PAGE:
We can’t decide whether moving on from something will be hard or easy.
My younger son left primary school after six years, and did not shed a tear. That is not to say that he didn’t make great friends, learn a lot, have tons of fun.
He is just ready for the next thing and doesn’t seem to feel the pull of nostalgia.
There are others whose eyes weren’t so dry, sobbing and hugging and sobbing even harder. They are feeling the pain of leaving something they loved, and they’re holding on, not moving so quickly to what’s ahead.
As a parent, watching it all from the sidelines, it would be easy enough to decide that one or the other is the right approach, that a child should feel upset, or shouldn’t.
But then, I remember. Our children, like us, feel the way they feel.
Even if there was a right and a wrong somehow, some biblical prophetic truth, it is unlikely that our emotions would be beholden to it. We do not control what bubbles up in us, only, sometimes, the way we act on what bubbles up.
Lately, I am silent more often with my children than I have been previously, if only because at these crucial transitions, I don’t want to put ideas in their head that come from my own worries and concerns, from the way I experienced things as a child or the way I experience them now.
I don’t want my boys to be as anxious about the last day of school or the first day of school or test taking as I was. I want them to come at things the way they honestly would if I wasn’t leading them by my own fears.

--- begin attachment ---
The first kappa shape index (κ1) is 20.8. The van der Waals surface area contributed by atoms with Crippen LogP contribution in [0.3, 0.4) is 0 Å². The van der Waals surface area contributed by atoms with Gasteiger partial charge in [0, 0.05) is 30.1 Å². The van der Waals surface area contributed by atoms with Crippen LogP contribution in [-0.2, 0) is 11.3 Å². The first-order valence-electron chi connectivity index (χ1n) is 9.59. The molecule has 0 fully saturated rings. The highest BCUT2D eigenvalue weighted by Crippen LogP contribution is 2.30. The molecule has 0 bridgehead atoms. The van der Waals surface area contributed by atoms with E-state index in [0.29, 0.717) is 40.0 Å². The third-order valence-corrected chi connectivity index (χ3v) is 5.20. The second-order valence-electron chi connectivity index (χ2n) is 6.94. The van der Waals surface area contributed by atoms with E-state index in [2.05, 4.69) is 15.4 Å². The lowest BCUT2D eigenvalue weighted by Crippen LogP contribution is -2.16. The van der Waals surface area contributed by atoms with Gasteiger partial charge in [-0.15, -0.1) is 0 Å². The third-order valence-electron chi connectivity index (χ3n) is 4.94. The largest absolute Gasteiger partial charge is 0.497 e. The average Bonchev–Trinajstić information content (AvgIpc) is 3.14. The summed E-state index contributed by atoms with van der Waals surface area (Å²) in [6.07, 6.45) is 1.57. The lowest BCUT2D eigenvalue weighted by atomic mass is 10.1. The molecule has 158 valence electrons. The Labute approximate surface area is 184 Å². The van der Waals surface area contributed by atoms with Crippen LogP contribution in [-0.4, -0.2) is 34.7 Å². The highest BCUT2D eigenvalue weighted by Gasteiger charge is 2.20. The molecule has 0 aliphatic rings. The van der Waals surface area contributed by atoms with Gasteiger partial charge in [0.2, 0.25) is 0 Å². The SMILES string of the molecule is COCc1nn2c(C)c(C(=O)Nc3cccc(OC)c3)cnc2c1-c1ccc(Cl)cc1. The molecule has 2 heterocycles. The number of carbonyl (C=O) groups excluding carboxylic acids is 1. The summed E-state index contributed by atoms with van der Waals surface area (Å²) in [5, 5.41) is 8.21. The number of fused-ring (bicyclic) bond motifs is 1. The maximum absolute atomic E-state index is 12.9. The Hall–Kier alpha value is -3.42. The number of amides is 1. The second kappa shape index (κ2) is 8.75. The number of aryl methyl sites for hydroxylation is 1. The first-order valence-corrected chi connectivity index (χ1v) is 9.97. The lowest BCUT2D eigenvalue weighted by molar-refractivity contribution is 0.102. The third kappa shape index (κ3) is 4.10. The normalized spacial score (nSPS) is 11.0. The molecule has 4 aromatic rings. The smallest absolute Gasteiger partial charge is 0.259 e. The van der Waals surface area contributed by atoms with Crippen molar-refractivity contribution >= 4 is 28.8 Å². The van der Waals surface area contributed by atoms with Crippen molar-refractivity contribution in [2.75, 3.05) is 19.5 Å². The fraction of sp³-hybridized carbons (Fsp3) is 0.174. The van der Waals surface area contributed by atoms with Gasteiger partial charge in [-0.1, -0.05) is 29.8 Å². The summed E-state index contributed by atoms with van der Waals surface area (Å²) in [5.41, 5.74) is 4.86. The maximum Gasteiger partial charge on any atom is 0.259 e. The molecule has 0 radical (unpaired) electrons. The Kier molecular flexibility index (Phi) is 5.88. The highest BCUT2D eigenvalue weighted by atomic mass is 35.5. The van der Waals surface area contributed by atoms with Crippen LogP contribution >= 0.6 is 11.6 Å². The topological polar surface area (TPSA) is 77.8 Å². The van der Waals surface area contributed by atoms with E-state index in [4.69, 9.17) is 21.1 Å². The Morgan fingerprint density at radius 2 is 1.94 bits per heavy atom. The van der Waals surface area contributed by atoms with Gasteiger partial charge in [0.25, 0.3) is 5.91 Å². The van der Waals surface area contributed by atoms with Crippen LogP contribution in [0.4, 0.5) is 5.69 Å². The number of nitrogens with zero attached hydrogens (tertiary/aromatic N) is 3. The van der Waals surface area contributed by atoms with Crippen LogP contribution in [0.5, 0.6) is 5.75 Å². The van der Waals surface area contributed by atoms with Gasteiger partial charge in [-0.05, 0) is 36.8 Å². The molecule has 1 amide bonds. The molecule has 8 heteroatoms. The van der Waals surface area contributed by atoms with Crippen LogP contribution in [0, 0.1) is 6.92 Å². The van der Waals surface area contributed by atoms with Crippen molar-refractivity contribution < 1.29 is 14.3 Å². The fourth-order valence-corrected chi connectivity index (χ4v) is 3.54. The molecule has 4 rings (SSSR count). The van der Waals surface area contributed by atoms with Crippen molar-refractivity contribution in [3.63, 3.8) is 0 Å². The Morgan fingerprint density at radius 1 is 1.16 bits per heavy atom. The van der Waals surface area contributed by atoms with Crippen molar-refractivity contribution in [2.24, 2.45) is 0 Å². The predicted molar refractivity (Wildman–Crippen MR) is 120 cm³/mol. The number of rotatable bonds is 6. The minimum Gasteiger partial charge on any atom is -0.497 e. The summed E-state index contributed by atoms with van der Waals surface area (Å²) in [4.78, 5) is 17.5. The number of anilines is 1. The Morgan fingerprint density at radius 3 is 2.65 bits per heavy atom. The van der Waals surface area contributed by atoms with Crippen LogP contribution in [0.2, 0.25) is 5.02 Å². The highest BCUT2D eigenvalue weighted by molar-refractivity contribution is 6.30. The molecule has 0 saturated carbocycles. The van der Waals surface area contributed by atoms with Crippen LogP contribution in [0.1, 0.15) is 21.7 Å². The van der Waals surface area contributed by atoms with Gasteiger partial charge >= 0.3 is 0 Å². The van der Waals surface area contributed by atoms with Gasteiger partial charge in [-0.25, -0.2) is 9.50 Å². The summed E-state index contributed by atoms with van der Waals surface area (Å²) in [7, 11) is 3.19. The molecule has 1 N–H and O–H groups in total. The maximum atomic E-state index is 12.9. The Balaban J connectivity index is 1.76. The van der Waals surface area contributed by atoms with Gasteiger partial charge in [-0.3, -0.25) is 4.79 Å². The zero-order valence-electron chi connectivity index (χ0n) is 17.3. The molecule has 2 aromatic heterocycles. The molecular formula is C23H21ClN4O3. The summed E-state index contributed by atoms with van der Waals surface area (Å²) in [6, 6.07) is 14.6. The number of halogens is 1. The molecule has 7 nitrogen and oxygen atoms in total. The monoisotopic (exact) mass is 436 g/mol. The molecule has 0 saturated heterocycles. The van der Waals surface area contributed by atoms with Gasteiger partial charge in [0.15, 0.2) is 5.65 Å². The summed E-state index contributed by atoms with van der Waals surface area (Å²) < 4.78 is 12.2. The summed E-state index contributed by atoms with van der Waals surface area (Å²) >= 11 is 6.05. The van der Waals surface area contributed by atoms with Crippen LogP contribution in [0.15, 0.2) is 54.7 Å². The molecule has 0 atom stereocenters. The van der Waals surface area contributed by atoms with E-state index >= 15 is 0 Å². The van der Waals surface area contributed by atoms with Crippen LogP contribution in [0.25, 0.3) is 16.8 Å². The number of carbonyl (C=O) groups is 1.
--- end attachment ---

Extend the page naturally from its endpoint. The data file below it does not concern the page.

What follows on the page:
Sometimes I see something — some group that has formed without them, or a party they weren’t invited to, or the difficulty of an upcoming process, and I ask them cautiously about their feelings. I try not to ask leading questions. I try not to give any indication how I think they should feel. It is hard. They often catch me, and guess what I’m getting at — most often that they should feel worried or upset.
“I’m fine, Mom,” my older one will say as he walks away.
“Mom, I’m fine,” the younger one will retort, eyes rolling back in his head as he replaces his Mom-cancelling headphones.
It should make me feel better, right? They’re both fine. They’re pretty much always “fine.”
I can see my husband rolling his eyes at the mere suggestion that there is more to it than meets the eye.
“If they say they’re fine, they’re fine,” he’d say. He often takes things at face value, in a good way, not rooting deep for the evil that lurks unless I lead him to it.
It’s the “Let sleeping dogs lie” approach to parenting. And I mostly agree and appreciate the suggestion. But increasingly, I wonder if maybe there isn’t something more I should know, if maybe my silence and their responding silence isn’t the best way to handle adolescence.
Who better to ask than my children themselves?
“You’re supposed to be able to tell me things about the way you feel, and you don’t tell me things about the way you feel!” I said to my 10-year-old as we walked along Seventh Ave.
He scrunched up his little face the way he does.
“Wait, what?” he said. “I’m confused…”
I tried with my older one, as he showered the other morning.
“You don’t talk to me anymore,” I said. “We should talk!”
He started to speak and I preempted him.
“And no, I am not about to get my period!”
“I’m fine, Mom!”
Ugh. I have to take my own advice. I have to chillax and imagine they are fine if they say so, to watch for any cues that might say otherwise, but otherwise stop worrying and worrying them.
Fear is contagious. Kids smell it. There is no right or wrong way to feel, and being fine is sometimes fine. And if it is not, well, hopefully they know where to find me.
And I’ll try just to listen.
And try not to judge.